I mentioned in a recent training log entry that I picked up Beyond 5 3 1. I loved running 5/3/1 before taking an extended break from lifting and had read 531 for Powerlifting and 531 for Football. 5 3 1 is a simple way to periodize your training and is flexible enough to give you a chance to do all the things you love to do and set your training up how you want to.
Beyond 5 3 1 reads like a man who is tired of answering common sense questions by email all the time. If you haven’t read it, I would do so. You can find it on Amazon, here.
I am not going to review the program or even review the book. This post is merely to document some things that I am planning on incorporating into my training from this book.
First, the book covers something Wendler calls “Joker Sets.” The concept is simple; there are days when you just feel like a monster and you can smash your weights. The idea goes that once you’ve set a PR for your 531 lift, you can add some heavy sets afterwards until you think you’ve done all you can do.
Part of the appeal of this is my love of singles. My favorite part of Chaos and Pain is that you do a ridiculous amount of singles every day you lift. I see the concept as a way to include some extra movements in my workout without going crazy. Here’s some ideas for how I will use Joker sets if I want to:
- Military Press. Military Press, Push Press, Jerk, BTN Push Press, and BTN Jerk.
- Deadlift. Deadlift, Rack Pulls, Low Pull, High Pull, Power Clean, Muscle Snatch, and Hang Snatch.
- Bench Press. Bench Press and Board Press
- Squat. Back squat, front squat, walkouts/lockouts, and zercher squats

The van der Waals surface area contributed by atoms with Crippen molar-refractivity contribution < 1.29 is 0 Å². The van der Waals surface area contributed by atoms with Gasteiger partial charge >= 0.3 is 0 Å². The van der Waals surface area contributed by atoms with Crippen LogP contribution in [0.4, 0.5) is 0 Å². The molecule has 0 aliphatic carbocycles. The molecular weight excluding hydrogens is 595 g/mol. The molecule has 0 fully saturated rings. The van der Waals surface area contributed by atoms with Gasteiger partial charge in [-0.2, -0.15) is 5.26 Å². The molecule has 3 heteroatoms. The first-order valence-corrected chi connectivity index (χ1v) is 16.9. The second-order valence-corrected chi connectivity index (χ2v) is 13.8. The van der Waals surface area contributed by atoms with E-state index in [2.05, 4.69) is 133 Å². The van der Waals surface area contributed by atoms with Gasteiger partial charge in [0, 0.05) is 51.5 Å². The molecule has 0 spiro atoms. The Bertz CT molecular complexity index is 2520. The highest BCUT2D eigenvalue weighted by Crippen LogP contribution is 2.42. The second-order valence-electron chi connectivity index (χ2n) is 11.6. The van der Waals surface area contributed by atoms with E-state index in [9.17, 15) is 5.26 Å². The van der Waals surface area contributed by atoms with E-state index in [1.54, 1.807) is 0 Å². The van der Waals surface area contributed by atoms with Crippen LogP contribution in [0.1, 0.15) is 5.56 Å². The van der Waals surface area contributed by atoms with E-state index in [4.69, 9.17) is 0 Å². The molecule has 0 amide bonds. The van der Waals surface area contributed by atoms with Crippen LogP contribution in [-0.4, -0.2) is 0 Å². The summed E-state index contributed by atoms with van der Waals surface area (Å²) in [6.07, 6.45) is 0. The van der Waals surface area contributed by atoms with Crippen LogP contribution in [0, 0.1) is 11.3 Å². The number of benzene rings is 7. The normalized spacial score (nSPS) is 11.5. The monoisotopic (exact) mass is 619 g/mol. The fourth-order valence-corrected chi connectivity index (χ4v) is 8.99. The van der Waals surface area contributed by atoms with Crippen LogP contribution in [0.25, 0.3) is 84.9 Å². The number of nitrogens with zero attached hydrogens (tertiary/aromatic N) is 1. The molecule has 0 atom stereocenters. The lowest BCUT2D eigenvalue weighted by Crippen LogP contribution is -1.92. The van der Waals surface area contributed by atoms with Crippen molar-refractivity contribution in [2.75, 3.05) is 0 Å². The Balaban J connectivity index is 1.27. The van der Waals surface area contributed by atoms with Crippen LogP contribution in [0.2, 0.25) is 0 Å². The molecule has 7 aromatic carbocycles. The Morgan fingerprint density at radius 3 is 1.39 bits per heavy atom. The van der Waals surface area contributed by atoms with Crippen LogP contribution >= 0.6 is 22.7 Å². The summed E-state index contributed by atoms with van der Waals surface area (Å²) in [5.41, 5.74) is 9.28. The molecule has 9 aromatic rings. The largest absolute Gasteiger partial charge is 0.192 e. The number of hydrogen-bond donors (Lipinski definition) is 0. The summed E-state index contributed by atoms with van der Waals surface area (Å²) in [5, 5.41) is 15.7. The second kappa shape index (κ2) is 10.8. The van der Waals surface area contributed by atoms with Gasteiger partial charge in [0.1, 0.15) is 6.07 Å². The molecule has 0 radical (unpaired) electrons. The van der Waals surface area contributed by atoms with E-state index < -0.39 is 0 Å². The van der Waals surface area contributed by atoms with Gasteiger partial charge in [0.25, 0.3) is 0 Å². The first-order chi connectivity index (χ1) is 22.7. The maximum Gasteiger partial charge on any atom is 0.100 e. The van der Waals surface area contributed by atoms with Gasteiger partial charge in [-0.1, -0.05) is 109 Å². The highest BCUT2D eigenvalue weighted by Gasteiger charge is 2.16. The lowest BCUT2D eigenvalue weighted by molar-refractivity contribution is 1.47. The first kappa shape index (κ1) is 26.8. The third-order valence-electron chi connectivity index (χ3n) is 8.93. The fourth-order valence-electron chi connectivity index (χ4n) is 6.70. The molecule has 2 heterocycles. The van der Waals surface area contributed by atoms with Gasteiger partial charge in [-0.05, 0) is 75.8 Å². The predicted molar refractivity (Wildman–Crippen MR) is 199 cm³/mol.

Particularly, I want to do this on Military Press days and Deadlift days if I am feeling good. I am thinking that this is a good way to overload my overhead work with jerk like movements and to help build a little explosiveness while doing some snatch drills.
One of the major improvements to the 531 program from Beyond 531 is a new take on deloading. While I like the concept of deloading, I don’t think it needs to be done as often as some programs build it in, especially when you are a novice lifter.
If you are unfamiliar with the concept of a deload, it is essentially that you build fatigue and stress cumulatively through several weeks of hard work, then you take an easy week to recover, and then drop back into training.
The first piece I will be taking from 531 is the 6 week cycle for my upcoming training cycle. That means:
- Week 1. 3×5
- Week 2. 3×3
- Week 3. 5x3x1
- Week 4. 3×5
- Week 5. 3×3
- Week 6. 5x3x1
- Week 7. Deload
Additionally, the book gives several options for loading during your deload weeks. The traditional approach is three sets of 5 reps at 40%, 50% and 60% of your training max. Beyond 531 gives you 5 options:
- The traditional approach listed above for when you really need a deload
- A slightly heavier version of the above for when you need a deload, but aren’t THAT in need of one
- A heavier version using 3 triples for when you think you can and need to keep slightly heavier weights on the bar to hold onto your gains
- Two lighter but higher rep versions to incorporate more volume into your training to help you recover
You’ll notice I am doing the 3×3 option for deloading right now and its feeling good.
Mobility training is downright confusing to me, so I appreciate that Wendler covers it in his book. Even though he says:
If I had to give myself an honest rating on where I fall on the “Are you a mobility expert?” scale, I would say I fall somewhere between Shitty and Awful.
That said, he at least puts out a few mobility workouts in straightforward language. I plan on using some of this moving forward. I think incorporating this kind of work will help me further on down the line.